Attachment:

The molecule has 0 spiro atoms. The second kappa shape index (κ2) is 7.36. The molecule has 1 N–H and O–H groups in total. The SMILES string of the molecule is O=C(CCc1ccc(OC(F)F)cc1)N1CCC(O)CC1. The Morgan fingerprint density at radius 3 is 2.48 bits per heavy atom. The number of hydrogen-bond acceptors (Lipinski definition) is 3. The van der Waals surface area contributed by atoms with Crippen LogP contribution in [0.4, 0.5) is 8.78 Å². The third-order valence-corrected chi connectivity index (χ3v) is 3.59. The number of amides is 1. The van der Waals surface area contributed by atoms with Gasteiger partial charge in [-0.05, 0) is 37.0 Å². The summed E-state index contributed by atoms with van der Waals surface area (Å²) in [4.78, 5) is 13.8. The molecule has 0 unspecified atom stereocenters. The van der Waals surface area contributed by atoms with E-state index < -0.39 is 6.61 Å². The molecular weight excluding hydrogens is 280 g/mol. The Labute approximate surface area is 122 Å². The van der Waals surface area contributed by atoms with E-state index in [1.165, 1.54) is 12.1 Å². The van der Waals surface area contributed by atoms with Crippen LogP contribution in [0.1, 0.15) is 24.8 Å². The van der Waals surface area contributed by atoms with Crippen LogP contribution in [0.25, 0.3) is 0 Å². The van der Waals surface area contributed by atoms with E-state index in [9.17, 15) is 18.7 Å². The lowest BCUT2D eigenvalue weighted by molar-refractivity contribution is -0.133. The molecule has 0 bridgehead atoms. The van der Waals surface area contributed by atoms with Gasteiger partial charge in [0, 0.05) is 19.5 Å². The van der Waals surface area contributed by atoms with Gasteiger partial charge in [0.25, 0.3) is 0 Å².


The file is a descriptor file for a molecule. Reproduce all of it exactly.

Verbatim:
The molecule has 0 spiro atoms. The second kappa shape index (κ2) is 7.36. The molecule has 1 N–H and O–H groups in total. The SMILES string of the molecule is O=C(CCc1ccc(OC(F)F)cc1)N1CCC(O)CC1. The Morgan fingerprint density at radius 3 is 2.48 bits per heavy atom. The number of hydrogen-bond acceptors (Lipinski definition) is 3. The van der Waals surface area contributed by atoms with Crippen LogP contribution in [0.4, 0.5) is 8.78 Å². The third-order valence-corrected chi connectivity index (χ3v) is 3.59. The number of amides is 1. The van der Waals surface area contributed by atoms with Gasteiger partial charge in [-0.05, 0) is 37.0 Å². The summed E-state index contributed by atoms with van der Waals surface area (Å²) in [4.78, 5) is 13.8. The molecule has 0 unspecified atom stereocenters. The van der Waals surface area contributed by atoms with E-state index < -0.39 is 6.61 Å². The molecular weight excluding hydrogens is 280 g/mol. The Labute approximate surface area is 122 Å². The van der Waals surface area contributed by atoms with E-state index in [1.165, 1.54) is 12.1 Å². The van der Waals surface area contributed by atoms with Crippen LogP contribution in [0.1, 0.15) is 24.8 Å². The van der Waals surface area contributed by atoms with Crippen LogP contribution in [0.25, 0.3) is 0 Å². The van der Waals surface area contributed by atoms with E-state index in [9.17, 15) is 18.7 Å². The lowest BCUT2D eigenvalue weighted by molar-refractivity contribution is -0.133. The molecule has 0 bridgehead atoms. The van der Waals surface area contributed by atoms with Gasteiger partial charge in [0, 0.05) is 19.5 Å². The van der Waals surface area contributed by atoms with Gasteiger partial charge in [0.25, 0.3) is 0 Å².